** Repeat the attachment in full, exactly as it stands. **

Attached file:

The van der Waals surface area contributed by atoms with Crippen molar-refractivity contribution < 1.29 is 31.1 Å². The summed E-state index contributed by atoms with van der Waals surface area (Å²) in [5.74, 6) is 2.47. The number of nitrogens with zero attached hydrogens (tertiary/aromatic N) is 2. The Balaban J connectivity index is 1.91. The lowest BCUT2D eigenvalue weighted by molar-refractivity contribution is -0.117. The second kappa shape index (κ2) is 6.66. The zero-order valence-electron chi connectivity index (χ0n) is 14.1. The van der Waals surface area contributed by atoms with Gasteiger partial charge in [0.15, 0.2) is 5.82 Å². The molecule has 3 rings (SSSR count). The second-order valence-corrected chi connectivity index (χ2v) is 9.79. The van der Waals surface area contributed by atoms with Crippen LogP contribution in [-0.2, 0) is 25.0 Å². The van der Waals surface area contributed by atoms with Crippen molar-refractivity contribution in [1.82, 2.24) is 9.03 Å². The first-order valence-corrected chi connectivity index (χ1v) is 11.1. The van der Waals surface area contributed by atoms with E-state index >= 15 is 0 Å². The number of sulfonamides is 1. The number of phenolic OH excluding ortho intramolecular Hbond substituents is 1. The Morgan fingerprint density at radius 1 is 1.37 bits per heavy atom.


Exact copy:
The van der Waals surface area contributed by atoms with Crippen molar-refractivity contribution < 1.29 is 31.1 Å². The summed E-state index contributed by atoms with van der Waals surface area (Å²) in [5.74, 6) is 2.47. The number of nitrogens with zero attached hydrogens (tertiary/aromatic N) is 2. The Balaban J connectivity index is 1.91. The lowest BCUT2D eigenvalue weighted by molar-refractivity contribution is -0.117. The second kappa shape index (κ2) is 6.66. The zero-order valence-electron chi connectivity index (χ0n) is 14.1. The van der Waals surface area contributed by atoms with Gasteiger partial charge in [0.15, 0.2) is 5.82 Å². The molecule has 3 rings (SSSR count). The second-order valence-corrected chi connectivity index (χ2v) is 9.79. The van der Waals surface area contributed by atoms with Crippen LogP contribution in [-0.2, 0) is 25.0 Å². The van der Waals surface area contributed by atoms with Crippen molar-refractivity contribution in [1.82, 2.24) is 9.03 Å². The first-order valence-corrected chi connectivity index (χ1v) is 11.1. The van der Waals surface area contributed by atoms with E-state index >= 15 is 0 Å². The number of sulfonamides is 1. The number of phenolic OH excluding ortho intramolecular Hbond substituents is 1. The Morgan fingerprint density at radius 1 is 1.37 bits per heavy atom.